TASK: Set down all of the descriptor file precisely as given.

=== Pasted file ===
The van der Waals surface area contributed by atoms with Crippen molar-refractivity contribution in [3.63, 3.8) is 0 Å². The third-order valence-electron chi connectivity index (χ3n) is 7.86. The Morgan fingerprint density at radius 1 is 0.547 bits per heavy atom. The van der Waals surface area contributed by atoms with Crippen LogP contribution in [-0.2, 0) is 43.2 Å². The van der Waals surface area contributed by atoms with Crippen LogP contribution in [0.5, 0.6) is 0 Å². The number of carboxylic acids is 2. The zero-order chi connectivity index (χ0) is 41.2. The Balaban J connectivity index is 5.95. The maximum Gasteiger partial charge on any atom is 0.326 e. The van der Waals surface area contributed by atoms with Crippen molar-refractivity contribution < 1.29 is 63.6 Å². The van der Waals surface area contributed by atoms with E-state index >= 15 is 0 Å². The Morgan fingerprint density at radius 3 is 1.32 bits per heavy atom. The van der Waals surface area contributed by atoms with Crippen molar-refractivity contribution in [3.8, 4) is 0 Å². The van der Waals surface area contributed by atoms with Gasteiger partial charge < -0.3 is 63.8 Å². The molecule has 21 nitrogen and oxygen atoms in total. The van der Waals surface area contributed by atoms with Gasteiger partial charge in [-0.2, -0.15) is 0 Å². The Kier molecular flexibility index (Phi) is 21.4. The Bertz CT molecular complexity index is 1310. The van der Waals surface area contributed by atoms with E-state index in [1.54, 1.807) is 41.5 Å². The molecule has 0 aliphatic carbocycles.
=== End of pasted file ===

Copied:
The van der Waals surface area contributed by atoms with Crippen molar-refractivity contribution in [3.63, 3.8) is 0 Å². The third-order valence-electron chi connectivity index (χ3n) is 7.86. The Morgan fingerprint density at radius 1 is 0.547 bits per heavy atom. The van der Waals surface area contributed by atoms with Crippen LogP contribution in [-0.2, 0) is 43.2 Å². The van der Waals surface area contributed by atoms with Crippen LogP contribution in [0.5, 0.6) is 0 Å². The number of carboxylic acids is 2. The zero-order chi connectivity index (χ0) is 41.2. The Balaban J connectivity index is 5.95. The maximum Gasteiger partial charge on any atom is 0.326 e. The van der Waals surface area contributed by atoms with Crippen molar-refractivity contribution < 1.29 is 63.6 Å². The van der Waals surface area contributed by atoms with E-state index >= 15 is 0 Å². The Morgan fingerprint density at radius 3 is 1.32 bits per heavy atom. The van der Waals surface area contributed by atoms with Crippen molar-refractivity contribution in [3.8, 4) is 0 Å². The van der Waals surface area contributed by atoms with Gasteiger partial charge < -0.3 is 63.8 Å². The molecule has 21 nitrogen and oxygen atoms in total. The van der Waals surface area contributed by atoms with Gasteiger partial charge in [-0.2, -0.15) is 0 Å². The Kier molecular flexibility index (Phi) is 21.4. The Bertz CT molecular complexity index is 1310. The van der Waals surface area contributed by atoms with E-state index in [1.54, 1.807) is 41.5 Å². The molecule has 0 aliphatic carbocycles.